I read McBride’s Color of Water and Song Yet Sung many years ago and really liked them, so I went into this book expecting his same serious tone and mood. Thus, it took awhile to realize how incredibly different this book would be. But once I settled in to its dark humor, I loved it. Coincidentally, I had just watched Wes Anderson’s Django Unchained and it felt so similar in style, it’s hard to believe they’re unrelated. Just as in Django, The Good Lord Bird takes the very serious and turns it into the very funny. This is a story about the famous abolitionist John Brown (whom, I’m embarrassed to admit I knew almost nothing about) and Henry, a young boy that Brown calls Little Onion because he mistakes him for a girl (and who remains dressed as a girl to stay alive). Based on the little research I did, the story takes a number of historically accurate events and people, most notably the raid on Harper’s Ferry in 1859, and fictionalizes them as well as infusing them with imagination, parable, and folktale. In numerous places, John Brown seems super-human, a type of God figure who can walk and fight without food or sleep and who can appear and disappear seemingly like magic. Henry narrates the story in his 1850’s slave-child dialect, often from his observer’s point of view but sometimes relying on what he heard or was told. Through him/her, we see super-hero John Brown antics as well as the cruelties of slave life. And sliding in and out of the story are little bits of universal truth about human behavior and emotions. At one point, Henry tells us about Pie, a light-skinned slave working as a whore doing whatever she can to try to get out. When Pie turns against other slaves, Henry says, “I didn’t blame her…Every colored did what they had to do to make it. But the web of slavery is sticky business. And at the end of the day, ain’t nobody clear of it” (187). We get lots of insights like this, and since they’re told through the eyes of a child, they stand out even more than the might through the wisdom of an adult.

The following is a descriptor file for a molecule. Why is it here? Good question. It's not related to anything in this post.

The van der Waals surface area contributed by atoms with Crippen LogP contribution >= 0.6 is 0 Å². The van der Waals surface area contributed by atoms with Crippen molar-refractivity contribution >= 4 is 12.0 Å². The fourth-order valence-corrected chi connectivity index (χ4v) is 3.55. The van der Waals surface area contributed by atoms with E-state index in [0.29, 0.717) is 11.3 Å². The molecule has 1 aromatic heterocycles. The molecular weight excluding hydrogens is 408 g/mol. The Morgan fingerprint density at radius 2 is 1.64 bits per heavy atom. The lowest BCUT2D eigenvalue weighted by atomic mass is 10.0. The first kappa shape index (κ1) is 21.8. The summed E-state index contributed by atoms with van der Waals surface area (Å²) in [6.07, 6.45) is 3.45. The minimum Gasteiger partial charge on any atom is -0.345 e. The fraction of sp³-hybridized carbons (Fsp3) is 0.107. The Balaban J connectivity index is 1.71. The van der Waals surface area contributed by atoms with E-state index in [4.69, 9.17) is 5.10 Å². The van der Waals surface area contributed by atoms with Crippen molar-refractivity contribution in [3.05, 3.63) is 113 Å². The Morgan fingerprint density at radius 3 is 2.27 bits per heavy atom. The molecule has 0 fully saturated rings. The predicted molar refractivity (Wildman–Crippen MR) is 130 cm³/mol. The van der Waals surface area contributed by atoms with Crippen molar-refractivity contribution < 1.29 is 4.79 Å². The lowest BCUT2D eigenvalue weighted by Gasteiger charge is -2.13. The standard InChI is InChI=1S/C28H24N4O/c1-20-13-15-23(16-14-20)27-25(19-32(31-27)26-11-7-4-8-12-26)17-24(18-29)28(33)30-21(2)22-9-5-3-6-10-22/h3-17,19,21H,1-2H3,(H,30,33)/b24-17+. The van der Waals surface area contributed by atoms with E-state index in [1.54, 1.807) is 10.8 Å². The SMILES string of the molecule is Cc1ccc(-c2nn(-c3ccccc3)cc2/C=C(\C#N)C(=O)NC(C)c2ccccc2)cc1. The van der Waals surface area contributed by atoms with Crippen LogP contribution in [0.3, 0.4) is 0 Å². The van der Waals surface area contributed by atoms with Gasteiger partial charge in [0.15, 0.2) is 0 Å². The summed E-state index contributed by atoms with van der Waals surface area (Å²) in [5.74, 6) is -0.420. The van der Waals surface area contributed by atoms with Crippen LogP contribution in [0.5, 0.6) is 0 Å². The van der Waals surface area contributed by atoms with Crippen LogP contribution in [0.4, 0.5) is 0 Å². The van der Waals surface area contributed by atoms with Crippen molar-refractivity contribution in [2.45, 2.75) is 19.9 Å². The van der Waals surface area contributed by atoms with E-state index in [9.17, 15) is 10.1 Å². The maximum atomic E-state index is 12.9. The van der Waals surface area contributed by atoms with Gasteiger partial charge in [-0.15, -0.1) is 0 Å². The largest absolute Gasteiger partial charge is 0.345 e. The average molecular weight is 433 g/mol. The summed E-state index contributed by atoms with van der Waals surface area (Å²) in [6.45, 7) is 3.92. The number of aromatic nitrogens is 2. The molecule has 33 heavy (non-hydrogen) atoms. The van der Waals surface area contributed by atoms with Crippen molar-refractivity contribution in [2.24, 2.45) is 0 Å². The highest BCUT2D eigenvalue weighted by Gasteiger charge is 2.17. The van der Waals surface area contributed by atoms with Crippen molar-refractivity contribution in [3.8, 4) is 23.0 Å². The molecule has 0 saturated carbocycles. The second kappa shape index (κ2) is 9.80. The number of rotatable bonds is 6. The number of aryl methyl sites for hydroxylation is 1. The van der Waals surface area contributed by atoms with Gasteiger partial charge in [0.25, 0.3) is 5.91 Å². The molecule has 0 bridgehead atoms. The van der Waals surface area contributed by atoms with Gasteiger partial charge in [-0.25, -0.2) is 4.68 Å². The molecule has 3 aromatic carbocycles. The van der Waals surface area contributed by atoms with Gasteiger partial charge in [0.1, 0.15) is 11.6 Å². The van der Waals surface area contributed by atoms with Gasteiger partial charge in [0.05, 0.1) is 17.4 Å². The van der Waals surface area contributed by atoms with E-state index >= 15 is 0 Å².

Sometimes I got a little confused about events and time, but that is at least in part because I knew too little of the historical events and in part because of the infusion of folktale, mythical qualities which left me wondering what actually happened in the story vs. what they may have wanted to happen. This is a unique and very good read. (historical fiction)